‘The Conjugial Angel’ is the title of the second novella in A. S. Byatt’s diptych published as ‘Angels & Insects’ that I featured recently.
I finished reading this one today.
The link between the two shorter works is the treatment of Victorian obsessions. Using the medium of a dramatic s√©ance ‘The Conjugial Angel’ takes us into the fantasy world invoked by Spiritualism; and the preoccupation with death, grief, and mourning. The Widow of Windsor, as some termed Queen Victoria herself, was the classic bereaved who dressed in weeds for the rest of her life after the death of her beloved consort, Albert.
With her usual richly descriptive language, Byatt evokes the tangible auditory, visual, and tactile hallucinations experienced around the tricky tables in darkened drawing rooms. She catches the sexual electricity burning beneath the surface. One of the participants was the sister of Alfred Lord Tennyson, who loved and lost A. A. H., the subject of the poet’s ‘In Memoriam.’. For me, it is the quotations from that great elegy that more aptly enhance the text than some of the others that are woven into the pages. The author does, however, blend the earthly and the erudite in her style.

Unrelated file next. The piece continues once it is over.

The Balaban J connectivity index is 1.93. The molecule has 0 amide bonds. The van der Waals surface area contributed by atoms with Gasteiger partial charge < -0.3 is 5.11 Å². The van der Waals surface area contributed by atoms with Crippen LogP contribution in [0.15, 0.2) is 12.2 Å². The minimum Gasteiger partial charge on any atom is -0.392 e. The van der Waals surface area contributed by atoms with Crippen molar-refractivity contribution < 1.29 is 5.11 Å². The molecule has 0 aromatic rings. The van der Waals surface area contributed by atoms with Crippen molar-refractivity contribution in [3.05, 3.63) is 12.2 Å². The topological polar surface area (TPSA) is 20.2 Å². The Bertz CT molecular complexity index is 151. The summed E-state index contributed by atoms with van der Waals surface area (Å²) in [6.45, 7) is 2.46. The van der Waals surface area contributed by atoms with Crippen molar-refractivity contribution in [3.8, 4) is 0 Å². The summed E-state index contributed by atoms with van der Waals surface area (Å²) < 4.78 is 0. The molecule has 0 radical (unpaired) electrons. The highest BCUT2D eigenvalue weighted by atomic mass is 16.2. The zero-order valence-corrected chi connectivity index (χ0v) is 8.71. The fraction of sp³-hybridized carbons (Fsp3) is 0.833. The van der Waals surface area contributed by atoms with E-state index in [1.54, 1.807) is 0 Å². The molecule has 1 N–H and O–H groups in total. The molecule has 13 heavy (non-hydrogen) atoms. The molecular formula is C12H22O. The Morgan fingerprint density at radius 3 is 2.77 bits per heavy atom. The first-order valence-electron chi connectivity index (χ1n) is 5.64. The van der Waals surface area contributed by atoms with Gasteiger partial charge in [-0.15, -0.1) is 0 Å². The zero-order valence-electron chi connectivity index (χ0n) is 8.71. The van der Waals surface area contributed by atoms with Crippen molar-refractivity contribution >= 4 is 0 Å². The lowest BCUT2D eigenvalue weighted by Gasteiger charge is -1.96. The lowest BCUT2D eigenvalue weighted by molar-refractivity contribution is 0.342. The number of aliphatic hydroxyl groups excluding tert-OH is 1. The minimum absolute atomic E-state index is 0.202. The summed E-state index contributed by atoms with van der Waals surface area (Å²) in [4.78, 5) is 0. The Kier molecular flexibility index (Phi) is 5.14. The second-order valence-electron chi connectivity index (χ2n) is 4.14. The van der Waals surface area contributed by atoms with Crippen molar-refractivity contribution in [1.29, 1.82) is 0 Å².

As with the first story, small vignettes enhance the text. I have chosen to include one of a raven, giving a nod to Edgar Allan Poe’s eponymous poem describing a visit to a distraught lover descending into madness.
Jackie and I sit side by side watching television in the evenings. Because we only have one arm on each side of the sofa, my current seating and rising performance has been excruciating for me and rather perturbing to witness. As is her wont, Mrs Knight has applied herself to the problem and provided me with a plastic prosthesis.
I availed myself of this while finishing the book.
This evening we dined on The Culinary Queen’s excellent chicken jalfrezi, vegetable samosas, and savoury rice.